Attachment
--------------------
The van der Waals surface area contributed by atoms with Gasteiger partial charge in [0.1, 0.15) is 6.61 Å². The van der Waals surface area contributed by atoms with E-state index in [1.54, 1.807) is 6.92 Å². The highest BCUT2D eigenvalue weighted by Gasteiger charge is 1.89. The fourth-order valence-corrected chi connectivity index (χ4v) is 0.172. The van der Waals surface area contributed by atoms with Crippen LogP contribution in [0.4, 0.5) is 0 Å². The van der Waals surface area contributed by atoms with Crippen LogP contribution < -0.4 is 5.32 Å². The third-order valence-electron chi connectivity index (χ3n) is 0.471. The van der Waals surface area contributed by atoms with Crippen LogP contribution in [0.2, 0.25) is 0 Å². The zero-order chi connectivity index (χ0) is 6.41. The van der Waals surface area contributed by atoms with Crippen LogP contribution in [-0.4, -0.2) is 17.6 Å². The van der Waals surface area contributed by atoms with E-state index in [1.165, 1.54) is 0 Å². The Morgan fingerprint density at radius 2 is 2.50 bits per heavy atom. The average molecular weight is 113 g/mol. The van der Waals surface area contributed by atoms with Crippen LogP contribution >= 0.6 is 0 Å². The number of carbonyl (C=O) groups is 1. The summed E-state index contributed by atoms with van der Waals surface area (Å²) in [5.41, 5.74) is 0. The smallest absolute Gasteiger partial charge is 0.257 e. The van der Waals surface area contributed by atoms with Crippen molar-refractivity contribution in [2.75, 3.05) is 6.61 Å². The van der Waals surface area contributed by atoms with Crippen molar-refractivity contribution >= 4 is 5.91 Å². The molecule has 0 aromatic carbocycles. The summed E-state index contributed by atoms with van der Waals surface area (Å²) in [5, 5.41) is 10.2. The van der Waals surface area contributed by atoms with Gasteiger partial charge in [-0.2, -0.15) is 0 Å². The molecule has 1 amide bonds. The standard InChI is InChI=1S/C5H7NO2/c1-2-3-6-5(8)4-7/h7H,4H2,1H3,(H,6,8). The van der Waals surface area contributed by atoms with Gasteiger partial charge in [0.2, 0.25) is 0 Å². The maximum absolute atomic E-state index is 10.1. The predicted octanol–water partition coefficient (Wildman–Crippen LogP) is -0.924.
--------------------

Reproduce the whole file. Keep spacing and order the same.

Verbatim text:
The van der Waals surface area contributed by atoms with Gasteiger partial charge in [0.1, 0.15) is 6.61 Å². The van der Waals surface area contributed by atoms with E-state index in [1.54, 1.807) is 6.92 Å². The highest BCUT2D eigenvalue weighted by Gasteiger charge is 1.89. The fourth-order valence-corrected chi connectivity index (χ4v) is 0.172. The van der Waals surface area contributed by atoms with Crippen LogP contribution in [0.4, 0.5) is 0 Å². The van der Waals surface area contributed by atoms with Crippen LogP contribution < -0.4 is 5.32 Å². The third-order valence-electron chi connectivity index (χ3n) is 0.471. The van der Waals surface area contributed by atoms with Crippen LogP contribution in [0.2, 0.25) is 0 Å². The zero-order chi connectivity index (χ0) is 6.41. The van der Waals surface area contributed by atoms with Crippen LogP contribution in [-0.4, -0.2) is 17.6 Å². The van der Waals surface area contributed by atoms with E-state index in [1.165, 1.54) is 0 Å². The Morgan fingerprint density at radius 2 is 2.50 bits per heavy atom. The average molecular weight is 113 g/mol. The van der Waals surface area contributed by atoms with Crippen LogP contribution >= 0.6 is 0 Å². The number of carbonyl (C=O) groups is 1. The summed E-state index contributed by atoms with van der Waals surface area (Å²) in [5.41, 5.74) is 0. The smallest absolute Gasteiger partial charge is 0.257 e. The van der Waals surface area contributed by atoms with Crippen molar-refractivity contribution in [2.75, 3.05) is 6.61 Å². The van der Waals surface area contributed by atoms with Crippen molar-refractivity contribution >= 4 is 5.91 Å². The molecule has 0 aromatic carbocycles. The summed E-state index contributed by atoms with van der Waals surface area (Å²) in [5, 5.41) is 10.2. The van der Waals surface area contributed by atoms with Gasteiger partial charge in [-0.2, -0.15) is 0 Å². The molecule has 1 amide bonds. The standard InChI is InChI=1S/C5H7NO2/c1-2-3-6-5(8)4-7/h7H,4H2,1H3,(H,6,8). The van der Waals surface area contributed by atoms with Gasteiger partial charge in [0.2, 0.25) is 0 Å². The maximum absolute atomic E-state index is 10.1. The predicted octanol–water partition coefficient (Wildman–Crippen LogP) is -0.924.